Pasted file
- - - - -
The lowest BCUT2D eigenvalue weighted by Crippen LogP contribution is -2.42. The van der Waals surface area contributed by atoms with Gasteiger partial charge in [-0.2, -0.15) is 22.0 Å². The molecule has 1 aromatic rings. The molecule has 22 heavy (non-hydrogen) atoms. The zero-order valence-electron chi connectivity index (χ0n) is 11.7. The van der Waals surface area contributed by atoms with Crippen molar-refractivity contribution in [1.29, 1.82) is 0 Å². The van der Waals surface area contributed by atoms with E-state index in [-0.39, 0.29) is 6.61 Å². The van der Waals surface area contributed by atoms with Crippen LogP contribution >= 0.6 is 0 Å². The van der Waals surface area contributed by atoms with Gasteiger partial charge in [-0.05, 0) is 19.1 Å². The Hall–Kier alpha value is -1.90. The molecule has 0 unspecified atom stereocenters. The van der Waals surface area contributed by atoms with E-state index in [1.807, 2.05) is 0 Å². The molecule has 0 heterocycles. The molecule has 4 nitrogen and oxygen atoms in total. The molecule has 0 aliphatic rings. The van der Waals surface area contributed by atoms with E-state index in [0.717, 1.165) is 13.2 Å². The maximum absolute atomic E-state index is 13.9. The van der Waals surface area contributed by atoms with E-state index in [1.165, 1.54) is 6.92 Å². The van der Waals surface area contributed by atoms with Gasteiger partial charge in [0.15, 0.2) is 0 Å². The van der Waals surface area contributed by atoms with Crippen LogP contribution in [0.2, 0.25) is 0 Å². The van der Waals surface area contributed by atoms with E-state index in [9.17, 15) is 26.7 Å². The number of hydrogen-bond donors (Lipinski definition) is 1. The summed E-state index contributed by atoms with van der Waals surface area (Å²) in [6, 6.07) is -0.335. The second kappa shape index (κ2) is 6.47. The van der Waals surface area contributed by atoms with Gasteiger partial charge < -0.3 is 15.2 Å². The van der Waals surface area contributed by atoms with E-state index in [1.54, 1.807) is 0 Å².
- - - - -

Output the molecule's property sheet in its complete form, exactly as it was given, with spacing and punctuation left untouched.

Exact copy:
The lowest BCUT2D eigenvalue weighted by Crippen LogP contribution is -2.42. The van der Waals surface area contributed by atoms with Gasteiger partial charge in [-0.2, -0.15) is 22.0 Å². The molecule has 1 aromatic rings. The molecule has 22 heavy (non-hydrogen) atoms. The zero-order valence-electron chi connectivity index (χ0n) is 11.7. The van der Waals surface area contributed by atoms with Crippen molar-refractivity contribution in [1.29, 1.82) is 0 Å². The van der Waals surface area contributed by atoms with E-state index in [-0.39, 0.29) is 6.61 Å². The van der Waals surface area contributed by atoms with Crippen LogP contribution >= 0.6 is 0 Å². The van der Waals surface area contributed by atoms with Gasteiger partial charge in [-0.05, 0) is 19.1 Å². The Hall–Kier alpha value is -1.90. The molecule has 0 unspecified atom stereocenters. The van der Waals surface area contributed by atoms with E-state index in [1.807, 2.05) is 0 Å². The molecule has 0 heterocycles. The molecule has 4 nitrogen and oxygen atoms in total. The molecule has 0 aliphatic rings. The van der Waals surface area contributed by atoms with E-state index in [0.717, 1.165) is 13.2 Å². The maximum absolute atomic E-state index is 13.9. The van der Waals surface area contributed by atoms with E-state index in [1.165, 1.54) is 6.92 Å². The van der Waals surface area contributed by atoms with Gasteiger partial charge in [0.15, 0.2) is 0 Å². The van der Waals surface area contributed by atoms with Crippen LogP contribution in [0.2, 0.25) is 0 Å². The van der Waals surface area contributed by atoms with E-state index in [9.17, 15) is 26.7 Å². The number of hydrogen-bond donors (Lipinski definition) is 1. The summed E-state index contributed by atoms with van der Waals surface area (Å²) in [6, 6.07) is -0.335. The second kappa shape index (κ2) is 6.47. The van der Waals surface area contributed by atoms with Gasteiger partial charge < -0.3 is 15.2 Å². The van der Waals surface area contributed by atoms with E-state index in [1.54, 1.807) is 0 Å².